Finally it was done. I lowered the hood of my late father’s old MG Roadster and drove out of the city and into the Silvermines mountains. I walked to the summit of Keeper Hill and I sent a prayer of thanks heavenward on a column of rising air. My wife was in treatment for cancer but she was doing well. My children were healthy and happy. Mickey’s voice no longer wheedled through my thoughts. And I knew as I looked across the Shannon valley towards the opposing Arra mountains where I and all before me were born and where much of the book I’d just spent two years writing was set, that it would never be published.
I’d managed to split myself in half. One side of me retained my conviction that creativity needn’t be purgatorial or oppressive; the other side of me ceded to that stupid notion, embraced it, loved it. I must have flickered unconsciously between those opposing states, pushing away any conscious interrogation of my binary creative existence. Writing fiction can by its nature be a wilfully schizophrenic experience; it’s necessary sometimes to enter an altered reality, to inhabit a different consciousness in order to gain a sense of what it might be like to be someone else.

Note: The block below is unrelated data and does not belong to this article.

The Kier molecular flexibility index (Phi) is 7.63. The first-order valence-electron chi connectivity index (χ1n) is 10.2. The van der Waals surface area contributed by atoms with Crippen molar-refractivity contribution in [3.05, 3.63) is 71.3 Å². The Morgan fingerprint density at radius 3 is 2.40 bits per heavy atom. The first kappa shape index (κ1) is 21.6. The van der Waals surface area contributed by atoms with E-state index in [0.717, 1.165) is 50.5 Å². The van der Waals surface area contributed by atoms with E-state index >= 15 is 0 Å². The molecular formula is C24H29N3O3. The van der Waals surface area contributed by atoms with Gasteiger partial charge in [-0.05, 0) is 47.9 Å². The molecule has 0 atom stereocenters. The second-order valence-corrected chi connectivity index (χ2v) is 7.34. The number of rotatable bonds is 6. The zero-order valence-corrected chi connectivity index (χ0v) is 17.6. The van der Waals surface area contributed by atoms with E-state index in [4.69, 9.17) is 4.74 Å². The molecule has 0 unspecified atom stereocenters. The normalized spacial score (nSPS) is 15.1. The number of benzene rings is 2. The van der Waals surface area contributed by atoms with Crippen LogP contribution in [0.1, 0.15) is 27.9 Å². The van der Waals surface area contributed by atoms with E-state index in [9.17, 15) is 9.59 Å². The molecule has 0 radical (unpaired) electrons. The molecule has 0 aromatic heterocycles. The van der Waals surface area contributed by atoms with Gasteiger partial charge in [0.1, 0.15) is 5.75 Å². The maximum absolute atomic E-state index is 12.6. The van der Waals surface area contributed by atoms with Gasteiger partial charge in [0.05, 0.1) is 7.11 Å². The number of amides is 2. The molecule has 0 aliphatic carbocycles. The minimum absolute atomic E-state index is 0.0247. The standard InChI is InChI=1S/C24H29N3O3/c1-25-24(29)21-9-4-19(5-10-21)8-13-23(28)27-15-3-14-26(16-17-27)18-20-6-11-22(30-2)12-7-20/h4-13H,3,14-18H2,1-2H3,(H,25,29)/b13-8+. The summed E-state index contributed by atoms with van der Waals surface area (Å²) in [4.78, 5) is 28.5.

No one was going to buy it, though. In any sense of the word. My novels enter some dark territories but this explication of a man’s conscience was a relentless hellscape, as funny as the hoary old bastard was, and as much as he had loved and been loved. But even in that moment of acceptance, of explicit understanding of my foolishness, my folly, my other half remained cleaved to my delusions. I descended the mountain and drove home and sent my manuscript to my editor and my publisher.